In short, he was saying “I am so good, I am so confident that I can tell you how bad I used to be in law school”.

  2. Tony Osime says:

    The call to action could be better.

    Rather than sweeping generalizations

    “…if we repair this mismatch between what science knows and what business does, if we bring our notions of motivation into the 21st century, if we get past this lazy, dangerous ideology of carrots and sticks, we can strengthen our businesses, we can solve a lot of those candle problems, and maybe, maybe, maybe, we can change the world…”

    he should have given us three simple, specific actions to take.

    “The next time you have a problem think A M P, autonomy, mastery, purpose; autonomy, mastery, purpose; autonomy, mastery, purpose.
    The next time you have a problem:
    1) expand autonomy
    2) cultivate mastery
    3) inspire purpose

    If we do these 3 things, we can strengthen our businesses, we can solve a lot of those candle problems, and maybe, maybe, maybe, we can change the world…”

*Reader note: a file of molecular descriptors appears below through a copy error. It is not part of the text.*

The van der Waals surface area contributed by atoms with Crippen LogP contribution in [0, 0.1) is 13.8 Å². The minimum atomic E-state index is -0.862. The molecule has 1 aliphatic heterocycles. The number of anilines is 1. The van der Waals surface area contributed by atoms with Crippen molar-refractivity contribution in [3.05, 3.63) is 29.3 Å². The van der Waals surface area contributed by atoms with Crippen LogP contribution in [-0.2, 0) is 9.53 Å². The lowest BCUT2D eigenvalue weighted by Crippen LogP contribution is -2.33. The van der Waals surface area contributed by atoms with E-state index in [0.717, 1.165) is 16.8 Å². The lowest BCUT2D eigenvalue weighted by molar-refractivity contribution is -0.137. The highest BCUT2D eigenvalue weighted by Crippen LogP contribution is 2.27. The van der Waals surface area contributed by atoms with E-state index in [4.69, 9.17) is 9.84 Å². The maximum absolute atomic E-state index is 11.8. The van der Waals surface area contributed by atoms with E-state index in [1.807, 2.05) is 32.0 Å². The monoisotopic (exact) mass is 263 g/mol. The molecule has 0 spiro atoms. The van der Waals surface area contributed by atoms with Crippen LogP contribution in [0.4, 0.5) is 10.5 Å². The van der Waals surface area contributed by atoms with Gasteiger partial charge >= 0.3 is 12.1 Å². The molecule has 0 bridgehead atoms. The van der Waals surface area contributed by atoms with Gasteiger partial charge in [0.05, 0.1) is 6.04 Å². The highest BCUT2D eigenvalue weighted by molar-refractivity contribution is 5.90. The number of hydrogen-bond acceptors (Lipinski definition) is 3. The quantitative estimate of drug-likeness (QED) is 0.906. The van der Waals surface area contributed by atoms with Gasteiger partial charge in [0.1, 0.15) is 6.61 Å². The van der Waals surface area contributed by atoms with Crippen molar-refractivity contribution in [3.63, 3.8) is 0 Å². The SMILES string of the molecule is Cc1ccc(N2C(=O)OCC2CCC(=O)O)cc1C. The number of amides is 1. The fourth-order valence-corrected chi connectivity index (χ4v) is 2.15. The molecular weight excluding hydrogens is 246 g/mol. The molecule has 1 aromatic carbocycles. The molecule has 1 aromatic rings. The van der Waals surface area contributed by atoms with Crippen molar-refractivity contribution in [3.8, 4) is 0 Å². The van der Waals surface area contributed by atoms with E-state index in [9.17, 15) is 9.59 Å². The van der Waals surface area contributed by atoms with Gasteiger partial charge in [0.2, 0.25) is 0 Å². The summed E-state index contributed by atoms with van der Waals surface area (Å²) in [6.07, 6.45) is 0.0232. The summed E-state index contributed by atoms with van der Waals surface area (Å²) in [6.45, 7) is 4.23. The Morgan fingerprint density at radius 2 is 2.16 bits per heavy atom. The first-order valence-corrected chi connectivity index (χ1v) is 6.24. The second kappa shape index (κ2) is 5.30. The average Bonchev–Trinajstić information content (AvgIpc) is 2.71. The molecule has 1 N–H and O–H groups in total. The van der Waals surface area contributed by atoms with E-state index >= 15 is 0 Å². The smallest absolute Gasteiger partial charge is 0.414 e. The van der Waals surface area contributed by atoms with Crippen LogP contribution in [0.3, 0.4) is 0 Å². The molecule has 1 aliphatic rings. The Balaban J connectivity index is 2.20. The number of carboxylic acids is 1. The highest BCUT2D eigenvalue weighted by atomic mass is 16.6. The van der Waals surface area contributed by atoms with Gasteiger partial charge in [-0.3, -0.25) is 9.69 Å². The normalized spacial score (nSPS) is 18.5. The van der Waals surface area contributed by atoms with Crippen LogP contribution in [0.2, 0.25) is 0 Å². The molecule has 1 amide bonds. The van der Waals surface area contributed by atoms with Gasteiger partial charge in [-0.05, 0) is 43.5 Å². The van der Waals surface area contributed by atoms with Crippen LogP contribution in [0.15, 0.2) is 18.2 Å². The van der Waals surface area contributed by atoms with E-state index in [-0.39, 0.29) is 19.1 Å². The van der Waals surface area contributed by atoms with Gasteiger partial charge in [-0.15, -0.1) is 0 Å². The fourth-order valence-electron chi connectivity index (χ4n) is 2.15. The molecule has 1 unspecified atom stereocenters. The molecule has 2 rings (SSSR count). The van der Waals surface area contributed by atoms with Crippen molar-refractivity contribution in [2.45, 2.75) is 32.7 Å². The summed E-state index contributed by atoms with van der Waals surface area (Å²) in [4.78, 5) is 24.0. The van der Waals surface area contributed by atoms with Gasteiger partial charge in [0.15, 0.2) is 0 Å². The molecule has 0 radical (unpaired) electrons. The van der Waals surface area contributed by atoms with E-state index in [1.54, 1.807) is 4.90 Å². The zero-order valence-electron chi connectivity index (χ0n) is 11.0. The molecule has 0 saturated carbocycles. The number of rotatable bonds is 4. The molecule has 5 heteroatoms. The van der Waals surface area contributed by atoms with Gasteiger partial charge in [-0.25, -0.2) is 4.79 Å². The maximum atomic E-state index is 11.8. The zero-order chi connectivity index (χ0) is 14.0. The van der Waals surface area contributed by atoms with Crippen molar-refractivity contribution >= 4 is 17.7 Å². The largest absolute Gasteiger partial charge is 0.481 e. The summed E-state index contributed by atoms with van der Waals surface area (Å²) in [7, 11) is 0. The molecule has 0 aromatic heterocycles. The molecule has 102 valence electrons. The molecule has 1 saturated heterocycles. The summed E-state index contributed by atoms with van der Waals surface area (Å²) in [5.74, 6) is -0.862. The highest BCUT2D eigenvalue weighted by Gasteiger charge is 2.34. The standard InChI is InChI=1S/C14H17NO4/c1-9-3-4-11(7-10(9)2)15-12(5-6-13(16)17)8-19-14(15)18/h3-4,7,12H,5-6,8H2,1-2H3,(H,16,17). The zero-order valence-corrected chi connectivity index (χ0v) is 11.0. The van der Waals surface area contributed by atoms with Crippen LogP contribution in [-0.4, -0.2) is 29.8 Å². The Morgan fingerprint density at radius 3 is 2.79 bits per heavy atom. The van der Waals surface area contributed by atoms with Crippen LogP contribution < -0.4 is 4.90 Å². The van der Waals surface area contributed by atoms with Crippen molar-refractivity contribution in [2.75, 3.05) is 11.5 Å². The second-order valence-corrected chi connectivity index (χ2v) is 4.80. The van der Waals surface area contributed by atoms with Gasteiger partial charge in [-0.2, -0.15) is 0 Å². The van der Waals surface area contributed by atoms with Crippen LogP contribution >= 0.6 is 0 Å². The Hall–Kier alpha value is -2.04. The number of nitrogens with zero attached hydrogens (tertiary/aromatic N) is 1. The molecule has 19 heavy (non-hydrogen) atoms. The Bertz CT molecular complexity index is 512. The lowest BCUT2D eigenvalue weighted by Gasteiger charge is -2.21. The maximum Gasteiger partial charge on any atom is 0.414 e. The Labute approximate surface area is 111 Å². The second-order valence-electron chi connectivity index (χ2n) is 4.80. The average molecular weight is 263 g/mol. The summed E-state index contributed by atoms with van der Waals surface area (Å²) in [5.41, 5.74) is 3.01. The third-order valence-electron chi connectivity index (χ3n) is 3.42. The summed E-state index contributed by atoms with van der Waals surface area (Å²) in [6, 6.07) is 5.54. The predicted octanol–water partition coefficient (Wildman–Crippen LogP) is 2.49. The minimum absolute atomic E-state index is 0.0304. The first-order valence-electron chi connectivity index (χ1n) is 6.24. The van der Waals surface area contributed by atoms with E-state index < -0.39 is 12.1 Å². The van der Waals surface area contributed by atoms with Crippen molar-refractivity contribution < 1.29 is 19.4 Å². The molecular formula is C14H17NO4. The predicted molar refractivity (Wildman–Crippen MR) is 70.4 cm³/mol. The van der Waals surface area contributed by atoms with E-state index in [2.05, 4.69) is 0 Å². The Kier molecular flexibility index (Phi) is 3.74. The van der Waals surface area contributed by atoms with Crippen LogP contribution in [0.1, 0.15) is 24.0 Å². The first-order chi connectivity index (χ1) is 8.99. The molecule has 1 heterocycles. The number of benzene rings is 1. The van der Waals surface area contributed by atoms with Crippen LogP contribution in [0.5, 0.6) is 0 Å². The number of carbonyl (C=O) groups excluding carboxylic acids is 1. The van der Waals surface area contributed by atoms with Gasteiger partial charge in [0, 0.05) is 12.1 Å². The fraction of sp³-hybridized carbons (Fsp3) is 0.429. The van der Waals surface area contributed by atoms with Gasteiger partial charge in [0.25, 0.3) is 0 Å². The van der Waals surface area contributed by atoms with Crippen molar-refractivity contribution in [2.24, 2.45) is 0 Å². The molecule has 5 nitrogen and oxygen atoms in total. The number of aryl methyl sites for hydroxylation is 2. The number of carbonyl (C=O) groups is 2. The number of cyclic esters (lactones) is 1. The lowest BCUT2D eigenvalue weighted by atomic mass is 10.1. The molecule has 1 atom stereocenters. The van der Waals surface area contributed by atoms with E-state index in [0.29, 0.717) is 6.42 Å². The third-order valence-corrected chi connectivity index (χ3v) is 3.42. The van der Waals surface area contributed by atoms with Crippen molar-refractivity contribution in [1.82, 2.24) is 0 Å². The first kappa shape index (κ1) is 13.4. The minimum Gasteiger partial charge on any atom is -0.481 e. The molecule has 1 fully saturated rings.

3. John Kluempers says:

    Pink’s rhetorical skills are indeed masterful. One thing that disturbs me is his haste. With the exception of the pause before the summary, he seldom takes a significant break. By chance he pauses after the Mick Jagger joke, but only because the audience breaks out in loud enough laughter.

    Secondly, he is very antsy on stage. This may just be his persona, but the constant movement is a distraction to me.

    In response to Tony’s second comment: Yes, those final words, “We can change the world,” are just a cliché. You have very good, purposeful suggestions (AMP) that are possible for everybody, that to me would serve as a fitting ending.

  4. Joe Sharp Ph.D. says:

    This a brilliant analysis of a great speech.